BURNSVILLE, N.C. – The USDA Forest Service plans to implement two prescribed burns near the areas of Max Patch and Harmon Den in Haywood County between now and early December, depending on the weather.
The Forest Service’s Appalachian Ranger District of the Pisgah National Forest plans to burn a total of 950 acres on National Forest land in two separate prescribed burns. Signs will be posted to alert area residents about the Cherry Creek Burn. Both fires will help control woody debris and promote forest growth.
The Forest Service will burn approximately 500 acres in the Cherry Creek area. The boundary is Harmon Den Road to Cherry Creek Trail.
A 450-acre prescribed fire is scheduled to occur in Max Patch. The boundary line will be Max Patch Road to Buckeye Ridge Horse Trail.
NEBO, N.C. – The USDA Forest Service plans to implement a prescribed burn near Dobson Knob in Burke County between now and early December, depending on the weather.
The Forest Service’s Grandfather Ranger District of the Pisgah National Forest plans to burn approximately 1,250 acres on National Forest land. The boundary of the burn is Forest Service Road 106 to the north and the rest of the burn will be bordered by the Black Fork and Yellow Fork Creek. There will be a small section of handline (built with handtools similar to a trail) that will connect FSR 106 to Yellow Fork Creek. The prescribed burn will reduce the amount of hazardous fuels in the forest, improve wildlife habitat, and maintain fire-dependent and fire-adapted species. Approximately 1,200 acres were burned adjacent to this unit in April of this year.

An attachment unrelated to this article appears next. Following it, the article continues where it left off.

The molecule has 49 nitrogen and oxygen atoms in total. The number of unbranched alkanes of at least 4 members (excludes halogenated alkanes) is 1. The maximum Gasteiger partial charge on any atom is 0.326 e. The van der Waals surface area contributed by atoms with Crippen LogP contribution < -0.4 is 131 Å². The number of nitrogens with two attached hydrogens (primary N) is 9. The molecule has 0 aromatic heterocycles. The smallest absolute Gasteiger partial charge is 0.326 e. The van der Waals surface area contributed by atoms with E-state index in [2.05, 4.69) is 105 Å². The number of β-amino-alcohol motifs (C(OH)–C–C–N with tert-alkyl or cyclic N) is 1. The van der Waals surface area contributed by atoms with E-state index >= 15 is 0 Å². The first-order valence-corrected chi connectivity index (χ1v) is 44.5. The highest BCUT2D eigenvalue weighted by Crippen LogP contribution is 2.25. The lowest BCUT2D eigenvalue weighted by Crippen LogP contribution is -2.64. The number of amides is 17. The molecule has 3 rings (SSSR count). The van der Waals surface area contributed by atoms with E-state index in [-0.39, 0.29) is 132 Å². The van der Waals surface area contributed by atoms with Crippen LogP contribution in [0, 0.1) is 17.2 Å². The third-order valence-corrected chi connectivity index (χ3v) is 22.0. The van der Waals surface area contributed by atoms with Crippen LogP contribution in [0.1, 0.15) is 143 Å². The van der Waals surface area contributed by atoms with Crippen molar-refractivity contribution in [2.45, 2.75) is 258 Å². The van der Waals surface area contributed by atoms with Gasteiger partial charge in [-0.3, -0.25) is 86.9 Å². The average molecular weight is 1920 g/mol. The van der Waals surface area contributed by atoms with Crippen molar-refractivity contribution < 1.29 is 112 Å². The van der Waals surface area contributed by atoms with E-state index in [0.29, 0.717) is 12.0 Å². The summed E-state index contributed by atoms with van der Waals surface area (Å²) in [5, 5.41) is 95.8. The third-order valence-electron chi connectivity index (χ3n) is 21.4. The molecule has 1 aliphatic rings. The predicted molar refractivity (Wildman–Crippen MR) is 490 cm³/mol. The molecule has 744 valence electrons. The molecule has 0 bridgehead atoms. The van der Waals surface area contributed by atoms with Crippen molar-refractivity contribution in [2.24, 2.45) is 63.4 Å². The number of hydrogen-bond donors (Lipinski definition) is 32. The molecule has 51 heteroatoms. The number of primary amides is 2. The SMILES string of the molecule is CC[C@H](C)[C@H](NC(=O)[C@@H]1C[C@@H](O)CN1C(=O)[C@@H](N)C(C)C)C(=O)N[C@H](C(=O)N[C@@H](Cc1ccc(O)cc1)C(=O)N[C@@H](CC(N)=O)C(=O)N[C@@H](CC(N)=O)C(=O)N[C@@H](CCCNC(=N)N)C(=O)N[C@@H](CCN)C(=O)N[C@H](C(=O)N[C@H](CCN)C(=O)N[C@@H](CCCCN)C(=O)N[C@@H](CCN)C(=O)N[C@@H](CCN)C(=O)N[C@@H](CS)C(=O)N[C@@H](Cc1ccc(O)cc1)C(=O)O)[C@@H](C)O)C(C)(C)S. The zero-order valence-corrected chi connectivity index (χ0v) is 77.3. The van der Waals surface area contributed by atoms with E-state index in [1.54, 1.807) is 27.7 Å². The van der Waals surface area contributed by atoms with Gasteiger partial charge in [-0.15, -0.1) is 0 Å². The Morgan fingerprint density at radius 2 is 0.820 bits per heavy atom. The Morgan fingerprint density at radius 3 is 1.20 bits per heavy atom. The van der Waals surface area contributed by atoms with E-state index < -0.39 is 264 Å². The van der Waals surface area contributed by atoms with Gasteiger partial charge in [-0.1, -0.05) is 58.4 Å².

Last fiscal year, approximately 24,000 acres of prescribed burns occurred on the four national forests across the state. The Pisgah, Appalachian and Grandfather Ranger Districts in Western North Carolina are working to increase the amount of acres treated annually as budgets allow.
Prescribed fire is a valuable wildlife and forest management tool. Many ecosystems throughout North Carolina include fire-adapted species. Numerous native plants and animals need fire in their habitats to reduce competition from invading species, and to add nutrients back into the soil.
Prescribed burns can reduce buildup of shrubs and dead wood. Burning the same tract of land on a rotation of every three to seven years reduces the buildup of vegetation (fuel), decreasing the chance of severe wildfire. Smoke from wildfires usually has a greater impact on nearby communities and carries more pollutants than smoke from prescribed burns.
For more information, contact the Appalachian Ranger District at 828-682-6146. Information about the National Forests in North Carolina is available at http://www.fs.usda.gov/nfsnc